As smartphones and tablets become more popular, a new report shows the potential those devices have for improving health care.
As we reported earlier this week, both doctors and patients are becoming interested in people using online tools to help them diagnose their own conditions.
Many doctors say that when combined with the guidance of a medical professional, those tools can help patients make better decisions regarding their care.
Patients typically go to websites for that purpose, but as the mobile health app market grows, there are also many smartphone and tablet apps they can use to track symptoms and research conditions.
There’s also another area in which mobile apps can benefit both patients and providers: helping patients take their prescribed medications.
Forgetfullness and other issues often prevent patients, especially those with chronic conditions, from adhering to their medication plans, according to a recent report from the National Community Pharmacists Association (NCPA).
Among adults age 40 and over taking medication for chronic conditions, just 24% hadn’t missed a dose, failed to refill a prescription or stopped taking medication early over the past 12 months. In comparison, another 24% “mostly” adhere to the plans laid out by their doctors, while the remaining 52% failed to follow those plans multiple times over the past year.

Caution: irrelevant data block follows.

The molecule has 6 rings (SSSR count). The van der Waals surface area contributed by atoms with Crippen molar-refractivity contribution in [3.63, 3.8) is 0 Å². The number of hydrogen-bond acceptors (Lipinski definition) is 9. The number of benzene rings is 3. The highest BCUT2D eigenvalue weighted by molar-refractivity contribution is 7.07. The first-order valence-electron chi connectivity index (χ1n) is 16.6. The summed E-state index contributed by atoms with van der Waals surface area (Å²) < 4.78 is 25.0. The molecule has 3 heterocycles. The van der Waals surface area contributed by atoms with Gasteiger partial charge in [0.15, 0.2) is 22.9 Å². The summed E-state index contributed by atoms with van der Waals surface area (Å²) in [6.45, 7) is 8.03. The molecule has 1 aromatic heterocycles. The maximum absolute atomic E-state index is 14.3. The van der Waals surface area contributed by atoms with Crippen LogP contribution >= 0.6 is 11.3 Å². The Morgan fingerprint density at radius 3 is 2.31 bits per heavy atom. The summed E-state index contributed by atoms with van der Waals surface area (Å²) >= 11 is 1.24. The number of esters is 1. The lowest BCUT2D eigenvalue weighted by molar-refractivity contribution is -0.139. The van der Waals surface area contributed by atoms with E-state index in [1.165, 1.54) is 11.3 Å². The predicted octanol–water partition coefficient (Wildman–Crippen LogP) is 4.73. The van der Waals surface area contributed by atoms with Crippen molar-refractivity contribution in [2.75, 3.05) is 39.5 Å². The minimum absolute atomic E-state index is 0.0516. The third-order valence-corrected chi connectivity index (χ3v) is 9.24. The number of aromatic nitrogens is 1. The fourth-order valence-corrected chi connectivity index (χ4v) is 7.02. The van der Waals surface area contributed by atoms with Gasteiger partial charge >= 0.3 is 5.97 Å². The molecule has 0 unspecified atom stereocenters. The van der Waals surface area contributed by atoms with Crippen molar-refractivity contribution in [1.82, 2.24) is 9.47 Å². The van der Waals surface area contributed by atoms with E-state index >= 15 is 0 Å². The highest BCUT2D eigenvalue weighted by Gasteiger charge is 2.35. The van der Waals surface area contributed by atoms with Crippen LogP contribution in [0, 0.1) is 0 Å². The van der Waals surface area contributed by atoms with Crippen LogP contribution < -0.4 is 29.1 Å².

The top reason, cited by 40% of those who failed to follow doctors’ orders: They simply forgot.
Help from mobile apps
Educating patients on why medication adherence is important can help avoid those mistakes, but mobile reminder apps offer another effective method for getting patients to take their medicine, according to a report published in the Journal of the American Pharmacists Association.
Medication reminder apps are plentiful — researchers found more 160 pieces of software across the three major mobile platforms (iOS, Android and BlackBerry). Most work by sending a notification to the user’s device when it’s time to take medication.
Many apps also include more advanced functionality, including:
- Support for complex medication instructions
- Built-in medication database
- Ability for a patient’s doctor to input data, and
- A companion website that can also be used to see schedules and input data.
As with other mobile and web-based healthcare tools, it stands to reason that some options are more effective than others. Doctors can help by getting familiar with the apps that are available and recommending the best to patients who might benefit from them.